“It comes naturally,” says Chuchito ValdÃ©s, the Cuban jazz pianist performing this Saturday at Mandel Hall, about writing music. “The music flows through my veins.” For an artist born into a family of the greats, the claim is not hard to believe. Chuchito grew up with not one, but two seven-time Grammy winners: his father, Bebo, and grandfather, Chucho ValdÃ©s. Together, the three ValdÃ©s performers make up the single most famous family in Cuban jazz, if not Cuban music altogether.
“It’s a very beautiful experience, but it hasn’t pressured me to follow in anybody’s footsteps,” he said in a phone interview from Miami, where he has spent a good amount of his time lately. With a home in Mexico, ValdÃ©s can easily travel in and out of the United States without worrying about the shaky political relationship between America and Cuba that forbids his countrymen from entering the U.S. and would hinder his performance career. This freedom allows ValdÃ©s to visit Chicago and Miami frequently, playing shows and spending time in recording studios. He is currently finishing up two albums, a record of piano solos and a new Latin jazz CD, both expected to be released in the next two months.
His trip to Chicago this weekend will bring him back again to a city where he lived for three years and reconnect him with band members who live in the area. His show in Mandel Hall, the kick-off of this year’s University of Chicago Presents series, will feature Valdes and those bandmates on such instruments as bass, conga, piano, batÃ¡ (a double-headed drum), percussion, and various other instruments common to Latin jazz.
“To be one hundred percent honest with you, people go crazy at the concerts,” ValdÃ©s said. He enjoys performing for students who may not be familiar with his style of music, because he feels like he is contributing to their education. In fact, the way he speaks is very much like a good teacher, approaching conversation as a chance to teach about his life and the music he knows so well. “In the ’50s there were a lot of relations between Cuban and American jazz, but now Cuban jazz introduces congas, Afro-Cuban religion and rhythm, and that’s the difference. It’s very religious,” he explains.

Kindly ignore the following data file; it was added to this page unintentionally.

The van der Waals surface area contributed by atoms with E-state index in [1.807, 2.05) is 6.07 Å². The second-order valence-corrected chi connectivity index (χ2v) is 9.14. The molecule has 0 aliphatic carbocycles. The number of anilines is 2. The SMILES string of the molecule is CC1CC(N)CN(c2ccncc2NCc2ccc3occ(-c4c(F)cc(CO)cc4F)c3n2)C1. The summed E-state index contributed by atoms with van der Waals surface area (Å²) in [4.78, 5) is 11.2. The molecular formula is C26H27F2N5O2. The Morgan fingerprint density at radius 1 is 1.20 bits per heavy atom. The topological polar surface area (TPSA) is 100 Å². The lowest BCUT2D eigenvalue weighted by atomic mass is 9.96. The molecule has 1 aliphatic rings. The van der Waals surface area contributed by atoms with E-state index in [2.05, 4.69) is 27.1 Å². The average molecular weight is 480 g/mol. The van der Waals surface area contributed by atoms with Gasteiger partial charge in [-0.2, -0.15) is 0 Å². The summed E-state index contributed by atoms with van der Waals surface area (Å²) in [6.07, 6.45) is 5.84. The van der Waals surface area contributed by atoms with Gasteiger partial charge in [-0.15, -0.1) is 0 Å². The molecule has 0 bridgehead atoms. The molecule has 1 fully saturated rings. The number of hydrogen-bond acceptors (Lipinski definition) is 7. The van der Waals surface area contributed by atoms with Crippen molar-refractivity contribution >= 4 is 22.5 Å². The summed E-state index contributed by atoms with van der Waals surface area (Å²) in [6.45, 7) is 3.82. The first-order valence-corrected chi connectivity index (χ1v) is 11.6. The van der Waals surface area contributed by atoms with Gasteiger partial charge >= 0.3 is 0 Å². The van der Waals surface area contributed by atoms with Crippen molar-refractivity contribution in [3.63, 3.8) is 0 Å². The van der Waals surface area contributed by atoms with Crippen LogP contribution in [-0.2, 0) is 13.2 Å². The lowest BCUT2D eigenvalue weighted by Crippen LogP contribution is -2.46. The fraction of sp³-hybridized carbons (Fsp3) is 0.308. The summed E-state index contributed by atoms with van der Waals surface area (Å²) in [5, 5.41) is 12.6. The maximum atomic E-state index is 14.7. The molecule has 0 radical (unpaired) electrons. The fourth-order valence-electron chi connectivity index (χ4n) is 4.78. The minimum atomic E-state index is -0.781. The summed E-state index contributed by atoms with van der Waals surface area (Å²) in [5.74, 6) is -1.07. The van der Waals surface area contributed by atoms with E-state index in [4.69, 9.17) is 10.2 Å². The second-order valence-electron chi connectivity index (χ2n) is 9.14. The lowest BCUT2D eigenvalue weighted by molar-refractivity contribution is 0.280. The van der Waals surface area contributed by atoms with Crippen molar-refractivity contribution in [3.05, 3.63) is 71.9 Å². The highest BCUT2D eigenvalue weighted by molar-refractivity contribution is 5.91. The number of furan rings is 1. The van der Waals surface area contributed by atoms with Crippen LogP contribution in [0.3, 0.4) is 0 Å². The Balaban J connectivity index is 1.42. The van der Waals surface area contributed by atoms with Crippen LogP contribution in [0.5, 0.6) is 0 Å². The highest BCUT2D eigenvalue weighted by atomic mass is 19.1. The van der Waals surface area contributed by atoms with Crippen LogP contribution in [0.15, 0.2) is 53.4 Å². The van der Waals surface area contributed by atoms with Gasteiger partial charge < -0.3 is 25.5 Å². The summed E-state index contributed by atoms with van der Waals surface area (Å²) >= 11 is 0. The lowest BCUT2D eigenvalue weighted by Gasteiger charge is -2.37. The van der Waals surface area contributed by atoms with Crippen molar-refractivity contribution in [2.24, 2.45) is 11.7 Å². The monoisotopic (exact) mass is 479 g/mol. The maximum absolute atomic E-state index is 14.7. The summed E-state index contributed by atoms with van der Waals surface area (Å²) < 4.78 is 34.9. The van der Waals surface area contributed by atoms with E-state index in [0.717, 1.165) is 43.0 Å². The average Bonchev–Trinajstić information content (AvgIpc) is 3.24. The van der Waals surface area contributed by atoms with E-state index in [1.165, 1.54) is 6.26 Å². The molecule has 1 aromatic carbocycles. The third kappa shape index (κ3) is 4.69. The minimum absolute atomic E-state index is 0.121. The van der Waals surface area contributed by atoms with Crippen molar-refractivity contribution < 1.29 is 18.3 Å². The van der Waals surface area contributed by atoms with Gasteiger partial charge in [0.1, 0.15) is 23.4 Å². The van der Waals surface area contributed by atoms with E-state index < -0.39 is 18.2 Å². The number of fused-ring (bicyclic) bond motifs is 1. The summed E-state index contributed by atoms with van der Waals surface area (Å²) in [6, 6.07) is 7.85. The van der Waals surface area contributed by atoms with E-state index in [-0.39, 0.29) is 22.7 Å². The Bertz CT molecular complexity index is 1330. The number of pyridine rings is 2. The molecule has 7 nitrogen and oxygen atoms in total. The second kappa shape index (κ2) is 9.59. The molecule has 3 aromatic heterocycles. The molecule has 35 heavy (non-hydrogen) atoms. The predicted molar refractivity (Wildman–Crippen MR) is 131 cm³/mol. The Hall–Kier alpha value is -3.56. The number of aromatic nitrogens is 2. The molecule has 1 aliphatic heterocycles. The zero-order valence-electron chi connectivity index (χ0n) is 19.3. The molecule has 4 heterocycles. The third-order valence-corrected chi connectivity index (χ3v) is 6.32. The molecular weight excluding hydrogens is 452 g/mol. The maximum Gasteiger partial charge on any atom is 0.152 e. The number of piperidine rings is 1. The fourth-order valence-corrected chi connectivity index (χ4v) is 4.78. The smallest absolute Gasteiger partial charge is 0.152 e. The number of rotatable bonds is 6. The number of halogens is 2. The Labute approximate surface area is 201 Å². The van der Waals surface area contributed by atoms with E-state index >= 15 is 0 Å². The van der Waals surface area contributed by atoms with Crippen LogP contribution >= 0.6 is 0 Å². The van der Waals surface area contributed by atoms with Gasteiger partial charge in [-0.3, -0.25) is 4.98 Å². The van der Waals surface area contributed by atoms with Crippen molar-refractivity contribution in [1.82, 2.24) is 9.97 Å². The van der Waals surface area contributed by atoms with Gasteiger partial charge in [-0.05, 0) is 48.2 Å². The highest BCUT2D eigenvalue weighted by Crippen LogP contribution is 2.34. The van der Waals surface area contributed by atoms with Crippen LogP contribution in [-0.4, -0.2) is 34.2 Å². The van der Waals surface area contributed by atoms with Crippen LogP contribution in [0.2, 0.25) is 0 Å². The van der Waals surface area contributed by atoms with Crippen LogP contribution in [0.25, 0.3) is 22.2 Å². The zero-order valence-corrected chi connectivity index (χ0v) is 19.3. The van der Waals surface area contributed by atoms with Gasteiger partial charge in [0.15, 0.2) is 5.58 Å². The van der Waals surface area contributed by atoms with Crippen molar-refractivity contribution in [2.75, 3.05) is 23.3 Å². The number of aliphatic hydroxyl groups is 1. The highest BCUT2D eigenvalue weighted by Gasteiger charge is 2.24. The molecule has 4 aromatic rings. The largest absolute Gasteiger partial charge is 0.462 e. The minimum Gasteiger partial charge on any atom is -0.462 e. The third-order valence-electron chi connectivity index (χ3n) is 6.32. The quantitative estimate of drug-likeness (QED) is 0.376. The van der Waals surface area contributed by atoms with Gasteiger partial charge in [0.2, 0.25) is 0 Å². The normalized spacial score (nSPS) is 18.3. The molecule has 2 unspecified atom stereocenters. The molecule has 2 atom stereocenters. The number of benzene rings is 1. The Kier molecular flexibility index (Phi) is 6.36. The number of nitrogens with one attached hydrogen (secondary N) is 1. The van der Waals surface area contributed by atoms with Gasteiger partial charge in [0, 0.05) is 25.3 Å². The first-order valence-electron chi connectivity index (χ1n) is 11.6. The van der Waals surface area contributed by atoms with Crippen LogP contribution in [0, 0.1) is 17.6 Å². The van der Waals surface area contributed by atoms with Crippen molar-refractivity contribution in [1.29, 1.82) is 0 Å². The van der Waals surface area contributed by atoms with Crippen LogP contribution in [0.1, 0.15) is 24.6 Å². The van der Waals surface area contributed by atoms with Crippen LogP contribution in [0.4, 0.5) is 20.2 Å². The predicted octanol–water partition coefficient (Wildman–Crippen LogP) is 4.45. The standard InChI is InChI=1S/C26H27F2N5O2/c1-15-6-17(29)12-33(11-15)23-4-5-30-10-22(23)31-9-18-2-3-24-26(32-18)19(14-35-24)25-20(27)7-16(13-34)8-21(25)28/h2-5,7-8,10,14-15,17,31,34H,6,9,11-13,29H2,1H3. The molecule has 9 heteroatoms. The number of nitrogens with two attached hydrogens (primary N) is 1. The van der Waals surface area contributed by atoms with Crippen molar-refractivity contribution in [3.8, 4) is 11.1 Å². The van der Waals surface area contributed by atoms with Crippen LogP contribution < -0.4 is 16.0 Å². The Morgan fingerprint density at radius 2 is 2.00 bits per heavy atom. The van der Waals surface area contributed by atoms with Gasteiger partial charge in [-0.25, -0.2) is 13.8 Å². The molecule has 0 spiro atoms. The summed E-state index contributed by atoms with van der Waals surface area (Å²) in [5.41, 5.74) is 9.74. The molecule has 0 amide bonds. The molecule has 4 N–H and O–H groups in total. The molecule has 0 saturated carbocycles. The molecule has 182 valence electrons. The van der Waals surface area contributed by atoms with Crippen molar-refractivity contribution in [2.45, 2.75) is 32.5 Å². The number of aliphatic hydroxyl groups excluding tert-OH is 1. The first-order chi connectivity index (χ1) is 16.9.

He approaches the keyboard with equal passion, becoming so absorbed in his music that it seems like he is undergoing a religious experience. Indeed, his involvement with music has been intimate and lifelong. He started studying classical piano in Cuba when he was 7. “Little by little, I elevated myself,” he says. He didn’t dabble in Latin jazz until he turned 17, and from then on it was all a whirlwind. He joined the renowned Cuban jazz group Irakere, with whom his father won one of his Grammy awards.
With only two nominations for Latin Grammys under his belt, ValdÃ©s isn’t quite the international superstar his father and grandfather were, but he is well on his way. He has played with Herbie Hancock and McCoy Tyner, and is well known in Cuban communities around the U.S. But he is humble about it all, saying his career has had no crowning achievements. After thinking about it for a minute, he says, “My dream would be, I would like to perform the Concerto No. 2 of Rachmaninoff for Piano.” Talk about someone who loves what he does.
Mandel Hall, 1131 E. 57th St. October 23. Friday, 7:30-9:30pm. (773)702-8086. $25/$10 for UofC students. music.uchicago.edu